A year ago, Richard Lapchick was at least willing to consider it might be cyclical. Not any longer.
Not after all but one of the coaching vacancies in the NFL have been filled. Not after — in a league where 70% of players are minorities — blacks have been hired for only two of the 19 open head coaching spots over the last three years.
“It’s very discouraging that this continues to happen,” said Lapchick, the director of The Institute for Diversity and Ethics in Sport at Central Florida. “It’s not like there are no qualified candidates. These people are out there and ready.”
They may be ready, but NFL owners apparently aren’t. Despite the adoption of the Rooney Rule in 2003 to increase the number of black head coaches, there are only three among the four minority head coaches (Washington’s Ron Rivera is Hispanic) currently employed in the league.
And, with only the Cleveland Browns still looking, that number won’t be changing much — if at all.
“There’s not much to be optimistic about from this year’s results for sure,” said Lapchick, who annually gives sports leagues grades on their efforts to diversify. “This is a serious cause for concern that we’ve now gone three years with the lowest numbers we’ve had in a long time.”
Just why those numbers are so low is open to debate, especially since the NFL has made efforts over the past two decades to promote minority hires. The Rooney Rule not only mandated that teams interview coaches of color for coaching vacancies but was later updated so that the general manager job was included.
And before last season, the rule was toughened so that teams couldn’t skirt the requirements with sham interviews.
Still, the number of black head coaches stands at just three, down from a peak of eight. The situation in the GM’s office is even more bleak, with just one black general manager.
Not exactly the type of progress envisioned when former Steelers owner Dan Rooney spearheaded the minority hiring rule nearly 20 years ago. The numbers are so bad on the GM side that Lapchick gave the league an F grade in that category for racial and gender hiring practices as part of an overall B grade.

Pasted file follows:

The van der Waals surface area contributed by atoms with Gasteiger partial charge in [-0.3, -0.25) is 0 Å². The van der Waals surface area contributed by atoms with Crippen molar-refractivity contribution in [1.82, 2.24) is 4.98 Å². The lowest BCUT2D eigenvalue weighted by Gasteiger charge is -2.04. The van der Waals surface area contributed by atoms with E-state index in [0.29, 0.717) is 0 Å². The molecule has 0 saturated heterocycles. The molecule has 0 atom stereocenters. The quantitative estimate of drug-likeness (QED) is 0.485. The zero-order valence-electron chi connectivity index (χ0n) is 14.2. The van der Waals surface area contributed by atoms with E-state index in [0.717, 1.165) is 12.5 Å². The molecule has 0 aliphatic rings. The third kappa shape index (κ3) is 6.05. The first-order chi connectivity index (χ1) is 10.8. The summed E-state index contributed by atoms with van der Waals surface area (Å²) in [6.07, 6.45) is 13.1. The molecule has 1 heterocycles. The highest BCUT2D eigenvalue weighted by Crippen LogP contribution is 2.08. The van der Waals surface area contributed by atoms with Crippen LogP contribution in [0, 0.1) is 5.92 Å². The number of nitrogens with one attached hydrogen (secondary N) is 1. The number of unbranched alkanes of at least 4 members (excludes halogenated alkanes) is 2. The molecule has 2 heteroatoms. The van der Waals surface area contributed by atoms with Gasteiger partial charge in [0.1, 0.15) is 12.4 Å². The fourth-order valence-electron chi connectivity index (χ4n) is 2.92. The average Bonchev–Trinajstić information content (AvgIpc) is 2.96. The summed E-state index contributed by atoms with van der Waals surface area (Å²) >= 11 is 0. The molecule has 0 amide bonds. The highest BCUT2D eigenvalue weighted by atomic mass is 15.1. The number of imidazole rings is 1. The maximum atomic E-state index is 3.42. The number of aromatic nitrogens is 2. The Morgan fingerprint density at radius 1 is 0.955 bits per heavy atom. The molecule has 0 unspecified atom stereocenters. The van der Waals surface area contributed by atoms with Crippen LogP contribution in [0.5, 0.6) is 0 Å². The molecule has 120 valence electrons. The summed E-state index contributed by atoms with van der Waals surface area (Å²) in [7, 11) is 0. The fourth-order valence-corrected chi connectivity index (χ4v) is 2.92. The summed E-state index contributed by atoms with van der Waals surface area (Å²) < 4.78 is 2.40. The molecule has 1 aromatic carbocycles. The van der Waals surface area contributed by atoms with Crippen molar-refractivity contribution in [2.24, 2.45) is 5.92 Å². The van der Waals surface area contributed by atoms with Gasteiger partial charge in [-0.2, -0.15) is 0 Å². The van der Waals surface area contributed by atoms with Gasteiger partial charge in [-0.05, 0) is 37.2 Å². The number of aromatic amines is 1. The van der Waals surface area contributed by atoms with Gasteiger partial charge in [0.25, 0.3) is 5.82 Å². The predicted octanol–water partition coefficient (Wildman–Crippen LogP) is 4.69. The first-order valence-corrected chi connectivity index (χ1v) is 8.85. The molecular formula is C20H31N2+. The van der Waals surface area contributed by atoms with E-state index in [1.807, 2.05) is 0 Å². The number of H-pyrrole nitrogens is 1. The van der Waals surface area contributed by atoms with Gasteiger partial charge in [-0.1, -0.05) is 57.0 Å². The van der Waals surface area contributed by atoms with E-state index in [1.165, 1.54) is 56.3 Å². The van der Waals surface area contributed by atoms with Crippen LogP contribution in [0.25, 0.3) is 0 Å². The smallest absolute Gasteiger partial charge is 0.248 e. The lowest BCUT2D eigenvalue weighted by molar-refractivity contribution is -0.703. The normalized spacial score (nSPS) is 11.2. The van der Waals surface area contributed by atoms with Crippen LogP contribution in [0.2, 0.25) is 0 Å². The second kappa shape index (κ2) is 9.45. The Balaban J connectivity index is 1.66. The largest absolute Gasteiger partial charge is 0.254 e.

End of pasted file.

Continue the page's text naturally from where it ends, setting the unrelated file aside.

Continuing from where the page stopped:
“It’s a serious problem,” Lapchick said. “It’s fair to say nobody is feeling pressured to diversify, especially at the club level.”
If it’s a problem, it’s one that doesn’t get a lot of attention outside of the annual head coach hiring season. That might be, Lapchick said, because players themselves have been relatively silent on the subject even while speaking out on social issues outside the league.
It’s also true that as recently as the 2018 season there were eight black head coaches before five of them got fired.
NFL defenders point to that stat and argue that the latest hirings are indeed cyclical and the low current number of minority coaches is an aberration. NFL owners are so desperate to win, they say, that they would hire their worst enemy if they thought he had the best chance of getting them to a Super Bowl.
But while the Rooney Rule requires interviews, it doesn’t require hirings. It also doesn’t cover the offensive and defensive coordinator positions that have traditionally been stepping stones to the head coaching job and, on the offensive side at least, have traditionally been white.
And, like it or not, the NFL remains a closed society where the good ol’ boy network remains powerful.
It’s still somewhat startling that the league didn’t hire its first black head coach of the modern era until 1989, when Al Davis named Art Shell in Oakland. It took 13 more years before Ozzie Newsome became the first black general manager in Baltimore.
Not a great history to defend, and the lack of minority head coaches is just as indefensible.
Indeed, the NFL deserves low grades for its hiring practice both on the sidelines and in the executive offices. The league is failing the very players who make billionaire owners even richer, and at some point the players are going to decide they want to have a say about it.
There’s no debate that coaching is a brutal business no matter what color your skin is. Coaches are hired to be fired, and all but the most successful eventually lose their jobs for not winning enough.
What isn’t debated is this: There’s plenty of good black coaches out there.
And they deserve a chance to succeed.
Tim Dahlberg is a national sports columnist for The Associated Press. Write to him at email@example.com or http://twitter.com/timdahlberg